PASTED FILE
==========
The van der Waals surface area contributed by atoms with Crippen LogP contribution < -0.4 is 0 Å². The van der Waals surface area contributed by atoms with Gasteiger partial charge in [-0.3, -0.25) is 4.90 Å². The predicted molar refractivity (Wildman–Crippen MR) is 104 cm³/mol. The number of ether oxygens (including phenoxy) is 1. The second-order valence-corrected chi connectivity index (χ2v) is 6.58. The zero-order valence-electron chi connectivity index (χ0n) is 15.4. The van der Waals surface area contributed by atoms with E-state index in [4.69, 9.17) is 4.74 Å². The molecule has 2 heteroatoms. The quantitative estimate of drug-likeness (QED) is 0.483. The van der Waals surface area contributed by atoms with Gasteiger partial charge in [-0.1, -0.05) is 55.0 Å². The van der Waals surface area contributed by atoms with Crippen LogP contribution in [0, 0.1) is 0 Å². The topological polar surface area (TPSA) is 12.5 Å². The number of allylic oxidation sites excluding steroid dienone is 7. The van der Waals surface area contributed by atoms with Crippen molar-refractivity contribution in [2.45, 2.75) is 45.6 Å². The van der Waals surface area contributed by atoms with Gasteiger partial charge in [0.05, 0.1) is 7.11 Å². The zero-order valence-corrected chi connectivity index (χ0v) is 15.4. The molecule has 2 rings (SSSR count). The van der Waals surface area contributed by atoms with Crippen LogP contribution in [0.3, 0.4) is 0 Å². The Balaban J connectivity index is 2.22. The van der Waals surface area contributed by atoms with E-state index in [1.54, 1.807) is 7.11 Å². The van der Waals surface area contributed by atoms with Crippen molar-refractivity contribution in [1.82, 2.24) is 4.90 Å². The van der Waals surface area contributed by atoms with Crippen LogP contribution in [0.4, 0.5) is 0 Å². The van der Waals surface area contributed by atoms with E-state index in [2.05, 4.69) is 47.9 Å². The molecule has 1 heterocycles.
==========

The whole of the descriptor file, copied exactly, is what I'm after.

The van der Waals surface area contributed by atoms with Crippen LogP contribution < -0.4 is 0 Å². The van der Waals surface area contributed by atoms with Gasteiger partial charge in [-0.3, -0.25) is 4.90 Å². The predicted molar refractivity (Wildman–Crippen MR) is 104 cm³/mol. The number of ether oxygens (including phenoxy) is 1. The second-order valence-corrected chi connectivity index (χ2v) is 6.58. The zero-order valence-electron chi connectivity index (χ0n) is 15.4. The van der Waals surface area contributed by atoms with E-state index in [4.69, 9.17) is 4.74 Å². The molecule has 2 heteroatoms. The quantitative estimate of drug-likeness (QED) is 0.483. The van der Waals surface area contributed by atoms with Gasteiger partial charge in [-0.1, -0.05) is 55.0 Å². The van der Waals surface area contributed by atoms with Crippen LogP contribution in [0, 0.1) is 0 Å². The topological polar surface area (TPSA) is 12.5 Å². The number of allylic oxidation sites excluding steroid dienone is 7. The van der Waals surface area contributed by atoms with Crippen molar-refractivity contribution in [2.45, 2.75) is 45.6 Å². The van der Waals surface area contributed by atoms with Gasteiger partial charge in [0.05, 0.1) is 7.11 Å². The zero-order valence-corrected chi connectivity index (χ0v) is 15.4. The molecule has 2 rings (SSSR count). The van der Waals surface area contributed by atoms with Crippen LogP contribution in [0.3, 0.4) is 0 Å². The Balaban J connectivity index is 2.22. The van der Waals surface area contributed by atoms with E-state index in [1.54, 1.807) is 7.11 Å². The van der Waals surface area contributed by atoms with Crippen molar-refractivity contribution in [1.82, 2.24) is 4.90 Å². The van der Waals surface area contributed by atoms with Crippen LogP contribution in [0.4, 0.5) is 0 Å². The van der Waals surface area contributed by atoms with E-state index in [2.05, 4.69) is 47.9 Å². The molecule has 1 heterocycles.